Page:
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Looking for Richard (1996)

Al Pacino's deeply-felt rumination on Shakespeare's significance and relevance to the modern world through interviews and an in-depth analysis of "Richard III."

Director:

Al Pacino

Writers:

William Shakespeare (play), Al Pacino (narration) | 1 more credit »
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2 wins & 4 nominations. See more awards »

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Cast

Cast overview, first billed only:
Penelope Allen ... Self / Queen Elizabeth
Gordon MacDonald Gordon MacDonald ... Self / Dorset
Madison Arnold ... Self / Rivers
Vincent Angell ... Self / Grey
Harris Yulin ... Self / King Edward
Alec Baldwin ... Self / Duke of Clarence
Al Pacino ... Self / Richard III
Timmy Prairie Timmy Prairie ... Young Edward V
Landon Prairie Landon Prairie ... Prince Richard
Kevin Conway ... Self / William, Lord Hastings
Larry Bryggman ... Self / Lord Stanley
Kevin Spacey ... Self / Earl of Buckingham
Estelle Parsons ... Margaret
Winona Ryder ... Self / Lady Anne
Phil Parolisi Phil Parolisi ... Halberd / Messenger
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Storyline

Director Al Pacino juxtaposes scenes from Richard III, scenes of rehearsals for Richard III, and sessions where parties involved discuss the play, the times that shaped the play, and the events that happened at the time the play is set. Interviews with mostly British actors are also included, attempting to explain why American actors have more problems performing Shakespearean plays than they do. Written by Ron Kerrigan <mvg@whidbey.com>

Plot Summary | Add Synopsis

Taglines:

A four hundred year old work-in-progress.

Genres:

Documentary | Drama

Motion Picture Rating (MPAA)

Rated PG-13 for brief strong language and some scenes of violence | See all certifications »

Parents Guide:

View content advisory »
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Did You Know?

Trivia

Al Pacino himself recruited both Kevin Spacey and Alec Baldwin to appear in the film while filming Glengarry Glen Ross (1992). See more »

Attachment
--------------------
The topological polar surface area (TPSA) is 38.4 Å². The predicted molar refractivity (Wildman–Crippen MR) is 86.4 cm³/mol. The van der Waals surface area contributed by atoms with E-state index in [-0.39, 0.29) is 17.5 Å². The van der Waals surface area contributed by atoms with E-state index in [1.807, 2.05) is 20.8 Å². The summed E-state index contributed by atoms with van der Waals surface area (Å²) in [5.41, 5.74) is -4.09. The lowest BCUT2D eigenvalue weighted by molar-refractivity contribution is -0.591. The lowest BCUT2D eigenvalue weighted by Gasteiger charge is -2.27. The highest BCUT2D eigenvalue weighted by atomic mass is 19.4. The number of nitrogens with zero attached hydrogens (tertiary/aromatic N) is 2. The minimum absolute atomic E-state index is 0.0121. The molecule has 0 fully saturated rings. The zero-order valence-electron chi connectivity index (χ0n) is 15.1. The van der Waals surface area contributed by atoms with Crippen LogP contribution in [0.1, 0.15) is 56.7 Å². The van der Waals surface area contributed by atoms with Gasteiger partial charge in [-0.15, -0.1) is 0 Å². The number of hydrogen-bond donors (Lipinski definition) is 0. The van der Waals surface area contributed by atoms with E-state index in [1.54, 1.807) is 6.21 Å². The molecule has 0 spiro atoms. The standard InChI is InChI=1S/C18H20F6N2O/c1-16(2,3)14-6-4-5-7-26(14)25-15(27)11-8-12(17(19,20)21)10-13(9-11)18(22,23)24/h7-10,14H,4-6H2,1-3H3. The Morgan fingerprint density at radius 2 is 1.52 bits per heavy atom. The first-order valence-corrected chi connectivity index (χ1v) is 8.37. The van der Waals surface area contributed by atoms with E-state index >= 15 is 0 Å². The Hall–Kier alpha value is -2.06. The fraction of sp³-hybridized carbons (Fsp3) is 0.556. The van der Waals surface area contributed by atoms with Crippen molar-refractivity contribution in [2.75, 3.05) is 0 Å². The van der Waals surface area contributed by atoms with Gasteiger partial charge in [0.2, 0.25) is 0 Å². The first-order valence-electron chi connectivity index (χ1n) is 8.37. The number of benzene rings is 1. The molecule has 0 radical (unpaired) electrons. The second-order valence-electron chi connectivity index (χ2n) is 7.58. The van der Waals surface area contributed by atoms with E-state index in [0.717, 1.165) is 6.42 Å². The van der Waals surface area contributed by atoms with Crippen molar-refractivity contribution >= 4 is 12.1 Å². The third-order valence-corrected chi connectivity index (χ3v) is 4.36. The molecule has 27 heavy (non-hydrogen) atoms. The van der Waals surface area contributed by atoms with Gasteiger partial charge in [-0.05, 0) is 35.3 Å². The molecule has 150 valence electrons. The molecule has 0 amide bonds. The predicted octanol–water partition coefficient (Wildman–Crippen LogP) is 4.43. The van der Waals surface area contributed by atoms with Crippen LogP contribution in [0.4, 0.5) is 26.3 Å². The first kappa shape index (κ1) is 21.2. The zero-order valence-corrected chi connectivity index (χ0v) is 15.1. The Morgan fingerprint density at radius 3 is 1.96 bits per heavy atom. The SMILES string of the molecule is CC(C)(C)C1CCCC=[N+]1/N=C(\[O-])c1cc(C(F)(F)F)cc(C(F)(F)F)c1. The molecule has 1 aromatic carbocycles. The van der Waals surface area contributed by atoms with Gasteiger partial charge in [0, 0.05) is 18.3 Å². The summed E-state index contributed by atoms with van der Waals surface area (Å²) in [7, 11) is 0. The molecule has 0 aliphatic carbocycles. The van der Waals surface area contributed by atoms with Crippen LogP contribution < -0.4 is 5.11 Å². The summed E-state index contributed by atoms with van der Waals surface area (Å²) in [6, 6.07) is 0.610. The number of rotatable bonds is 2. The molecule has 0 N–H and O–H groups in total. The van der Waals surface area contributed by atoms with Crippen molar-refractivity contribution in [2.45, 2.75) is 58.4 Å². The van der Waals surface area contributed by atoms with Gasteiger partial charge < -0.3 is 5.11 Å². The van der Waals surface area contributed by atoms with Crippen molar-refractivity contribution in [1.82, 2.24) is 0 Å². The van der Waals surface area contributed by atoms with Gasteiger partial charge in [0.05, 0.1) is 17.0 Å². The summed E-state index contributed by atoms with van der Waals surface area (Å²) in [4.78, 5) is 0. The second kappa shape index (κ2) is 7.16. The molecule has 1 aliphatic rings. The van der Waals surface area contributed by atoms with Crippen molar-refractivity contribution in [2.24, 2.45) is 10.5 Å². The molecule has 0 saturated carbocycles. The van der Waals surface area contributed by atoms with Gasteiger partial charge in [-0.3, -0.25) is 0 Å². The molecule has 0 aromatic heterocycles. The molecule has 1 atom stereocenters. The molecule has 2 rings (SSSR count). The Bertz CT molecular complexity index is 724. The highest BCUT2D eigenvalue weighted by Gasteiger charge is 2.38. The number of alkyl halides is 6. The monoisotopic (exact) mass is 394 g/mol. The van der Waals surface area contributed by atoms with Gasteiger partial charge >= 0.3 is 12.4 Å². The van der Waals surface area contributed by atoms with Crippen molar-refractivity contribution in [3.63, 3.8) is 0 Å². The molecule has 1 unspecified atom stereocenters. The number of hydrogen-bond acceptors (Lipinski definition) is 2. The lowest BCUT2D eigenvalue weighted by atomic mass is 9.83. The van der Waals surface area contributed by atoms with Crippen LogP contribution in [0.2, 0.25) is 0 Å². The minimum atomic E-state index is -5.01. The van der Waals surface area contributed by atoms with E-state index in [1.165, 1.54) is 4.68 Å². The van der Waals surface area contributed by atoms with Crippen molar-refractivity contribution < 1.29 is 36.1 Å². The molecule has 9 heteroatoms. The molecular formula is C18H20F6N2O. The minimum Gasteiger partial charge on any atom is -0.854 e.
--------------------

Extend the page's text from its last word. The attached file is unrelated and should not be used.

Goofs

In discussion, Pacino and co. are studying the "*G* of Edward's heirs the murderer shall be," and decide, since it's supposed to refer to Clarence, that they'll change it to "'C" of Edward's heir's." The problem is, since characters in the play are referred to both by their name and by their title, the prophecy very deliberately refers to Richard, Duke of GLOUCESTER and GEORGE, Duke of Clarence. With "G" the prophecy is true. If you change it to "C" the prophecy becomes false, and can no longer refer to two people. See more »

Quotes

Richmond: The bloody dog is dead...
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Connections

Version of König Richard III: Zweiter Teil (1964) See more »

Soundtracks

He's Got The Whole World In His Hands
Written by Robert Lindon and William Henry
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User Reviews

 
Cinematic meditation on Shakespeare play
3 December 1999 | by Alan OneSee all my reviews

Looking for Richard frames the essential postmodern question in its own terms: Is this a film about Richard III, or is this a film about a film about Richard III? Cameras follow Al Pacino as he wanders New York, sometimes on foot, but more often in the back of a limousine. We're not sure what he's doing, except it has something to do with Shakespeare's play Richard III. There are rehearsals with familiar actors, and actual performances, some seemingly on stage, some on sets, some on location, all of it interspersed with discussion about the play. Is the play actually to be staged, or is it all a show for the film? We don't know, and really, it doesn't matter. For the most part, this is a pleasant meditation on its subject.

Pacino has chosen a treacherous path: on one side stands the dauntingly complex Shakespeare play, and on the other the patronizing attempts to simplify it for the modern audience. There were several times when I felt talked down to by the actors, but just as many where I felt I benefited from the expanded explanation. Also, with Pacino so vibrantly at the center of every scene and little attention given to others, the film unavoidably has the flavor of a vanity project.

What the film does convey effectively is the power of theater to transport people intellectually and emotionally. The contrast between Pacino's stuttering attempts to summarize certain plot points and his magnificent animation as Richard is fascinating. Like the story (possibly apocryphal) about how Picasso, when asked to explain the meaning of one of his paintings, replied that if he could do that, he wouldn't need to paint, even inarticulate actors possess remarkable powers when inhabiting their roles. This insight was the film's central revelation for me.


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Details

Country:

USA

Language:

English

Release Date:

11 October 1996 (USA) See more »

Also Known As:

En busca de Ricardo III See more »

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Box Office

Opening Weekend USA:

$33,843, 13 October 1996

Gross USA:

$1,408,575

Cumulative Worldwide Gross:

$1,408,575
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Company Credits

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Technical Specs

Runtime:

Sound Mix:

Dolby SR

Color:

Color

Aspect Ratio:

1.85 : 1
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